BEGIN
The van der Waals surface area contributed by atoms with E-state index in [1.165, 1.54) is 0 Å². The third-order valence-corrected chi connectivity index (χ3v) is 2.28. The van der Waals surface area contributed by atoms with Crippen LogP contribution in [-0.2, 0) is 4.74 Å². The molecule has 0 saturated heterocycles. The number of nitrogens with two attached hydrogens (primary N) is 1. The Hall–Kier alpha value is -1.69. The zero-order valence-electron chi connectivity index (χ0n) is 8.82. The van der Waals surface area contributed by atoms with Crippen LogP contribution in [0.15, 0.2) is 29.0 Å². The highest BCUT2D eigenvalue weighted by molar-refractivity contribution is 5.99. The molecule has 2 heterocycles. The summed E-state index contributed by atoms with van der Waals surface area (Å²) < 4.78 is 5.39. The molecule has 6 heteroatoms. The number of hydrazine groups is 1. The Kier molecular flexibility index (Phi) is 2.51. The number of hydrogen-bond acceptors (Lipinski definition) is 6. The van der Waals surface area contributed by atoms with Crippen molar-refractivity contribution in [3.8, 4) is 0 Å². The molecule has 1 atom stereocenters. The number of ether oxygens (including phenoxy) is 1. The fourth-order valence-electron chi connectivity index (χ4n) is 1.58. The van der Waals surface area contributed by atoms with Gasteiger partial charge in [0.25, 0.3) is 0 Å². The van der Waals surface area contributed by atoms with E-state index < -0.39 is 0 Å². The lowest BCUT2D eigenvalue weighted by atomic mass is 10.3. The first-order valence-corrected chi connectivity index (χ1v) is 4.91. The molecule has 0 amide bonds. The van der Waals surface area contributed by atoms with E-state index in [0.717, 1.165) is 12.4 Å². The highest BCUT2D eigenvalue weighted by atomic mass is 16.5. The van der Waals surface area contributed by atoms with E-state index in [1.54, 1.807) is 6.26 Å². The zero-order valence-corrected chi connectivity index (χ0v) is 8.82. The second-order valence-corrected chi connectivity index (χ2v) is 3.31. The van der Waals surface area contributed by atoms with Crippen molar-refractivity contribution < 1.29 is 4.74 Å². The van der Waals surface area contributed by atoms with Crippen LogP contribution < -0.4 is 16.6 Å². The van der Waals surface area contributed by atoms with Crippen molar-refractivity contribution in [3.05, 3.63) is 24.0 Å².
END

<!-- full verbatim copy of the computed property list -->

The van der Waals surface area contributed by atoms with E-state index in [1.165, 1.54) is 0 Å². The third-order valence-corrected chi connectivity index (χ3v) is 2.28. The van der Waals surface area contributed by atoms with Crippen LogP contribution in [-0.2, 0) is 4.74 Å². The molecule has 0 saturated heterocycles. The number of nitrogens with two attached hydrogens (primary N) is 1. The Hall–Kier alpha value is -1.69. The zero-order valence-electron chi connectivity index (χ0n) is 8.82. The van der Waals surface area contributed by atoms with Crippen LogP contribution in [0.15, 0.2) is 29.0 Å². The highest BCUT2D eigenvalue weighted by molar-refractivity contribution is 5.99. The molecule has 2 heterocycles. The summed E-state index contributed by atoms with van der Waals surface area (Å²) < 4.78 is 5.39. The molecule has 6 heteroatoms. The number of hydrazine groups is 1. The Kier molecular flexibility index (Phi) is 2.51. The number of hydrogen-bond acceptors (Lipinski definition) is 6. The van der Waals surface area contributed by atoms with Crippen molar-refractivity contribution in [3.8, 4) is 0 Å². The molecule has 1 atom stereocenters. The number of ether oxygens (including phenoxy) is 1. The fourth-order valence-electron chi connectivity index (χ4n) is 1.58. The van der Waals surface area contributed by atoms with Gasteiger partial charge in [0.25, 0.3) is 0 Å². The van der Waals surface area contributed by atoms with E-state index < -0.39 is 0 Å². The lowest BCUT2D eigenvalue weighted by atomic mass is 10.3. The first-order valence-corrected chi connectivity index (χ1v) is 4.91. The molecule has 0 amide bonds. The van der Waals surface area contributed by atoms with E-state index in [0.717, 1.165) is 12.4 Å². The highest BCUT2D eigenvalue weighted by atomic mass is 16.5. The van der Waals surface area contributed by atoms with E-state index in [1.54, 1.807) is 6.26 Å². The zero-order valence-corrected chi connectivity index (χ0v) is 8.82. The second-order valence-corrected chi connectivity index (χ2v) is 3.31. The van der Waals surface area contributed by atoms with Crippen molar-refractivity contribution < 1.29 is 4.74 Å². The van der Waals surface area contributed by atoms with Crippen LogP contribution < -0.4 is 16.6 Å². The van der Waals surface area contributed by atoms with Crippen molar-refractivity contribution in [3.05, 3.63) is 24.0 Å².